Local networks and letting go

I’m ending my term as a board member for the local chapter of a professional organization. I’m feeling bad, both because I’m pessimistic about the direction I see it taking, and because I no longer have the time or the desire to try and affect that direction.

How this started

The proximate cause of this musing was a pretty bureaucratic one. I’d worked with last year’s treasurer to try and convert the chapter’s financial data from a paper ledger and an envelope full of receipts (it was like something from a tax-time cartoon) to QuickBooks Online Edition. Not that QBOE is the ne plus ultra of accounting, but because it was inexpensive and easily accessible by the other board members. That in place of the all-too-common reality of our chapter: someone who knows software sets up some standalone system in the past, only to have the knowledge, the software, or the data not survive the transition to the next board.

That’s what’s happening now: the new board has a volunteer who knows accounting. He’s going to handle the stuff on local accounting software. I can peer down the road two years and see a new treasurer without that application having to not only reinvent the wheel but wonder whether it needs axles or not.

I’m not up to stepping forward and running for treasurer myself, though. So I’ve documented what we did in QBOE, and why, and sent that to the new guy with my best wishes.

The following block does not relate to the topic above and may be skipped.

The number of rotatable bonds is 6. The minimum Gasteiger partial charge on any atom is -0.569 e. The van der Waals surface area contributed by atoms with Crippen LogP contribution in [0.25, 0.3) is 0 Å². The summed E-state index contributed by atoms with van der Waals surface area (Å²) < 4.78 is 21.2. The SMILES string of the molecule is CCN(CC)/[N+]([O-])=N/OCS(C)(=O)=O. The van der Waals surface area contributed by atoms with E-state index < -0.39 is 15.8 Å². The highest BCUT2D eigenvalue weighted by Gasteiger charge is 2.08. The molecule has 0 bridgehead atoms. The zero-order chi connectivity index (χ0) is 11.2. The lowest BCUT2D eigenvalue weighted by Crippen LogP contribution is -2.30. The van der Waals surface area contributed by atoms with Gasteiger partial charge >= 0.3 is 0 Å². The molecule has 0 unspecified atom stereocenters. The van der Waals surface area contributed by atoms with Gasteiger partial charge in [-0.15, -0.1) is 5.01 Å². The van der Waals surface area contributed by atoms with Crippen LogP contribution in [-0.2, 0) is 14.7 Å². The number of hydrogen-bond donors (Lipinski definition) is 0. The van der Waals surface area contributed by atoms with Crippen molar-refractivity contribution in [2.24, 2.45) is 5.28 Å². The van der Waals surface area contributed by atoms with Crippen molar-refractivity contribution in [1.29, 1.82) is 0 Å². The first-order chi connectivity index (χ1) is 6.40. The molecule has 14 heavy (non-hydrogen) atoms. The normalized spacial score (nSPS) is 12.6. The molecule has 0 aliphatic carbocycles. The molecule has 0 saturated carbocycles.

Where this went

In the past eleven years, our local chapter has lost four presidents-elect. We don’t have a vice-president; you run as president-elect and then serve three years: the first as, effectively, vice-president; the second as president; the third as a board member by virtue of being “immediate past president.”

Those loses have been a real blow to continuity — in fact, I became president two years ago without ever having been president-elect. The then-president and a board member asked me to run as president. My hunch, then and now, was that they’d been working down a list, which made me (as the first person not to turn them down) president of last resort.

A missing link (ceci n'est pas une image)I think the local-chapter model of professional association is fast fading. When I first came to Washington, nearly 30 years ago, the local ISPI chapter was strong and vibrant. Members looked forward to the monthly programs; committees had ample volunteers.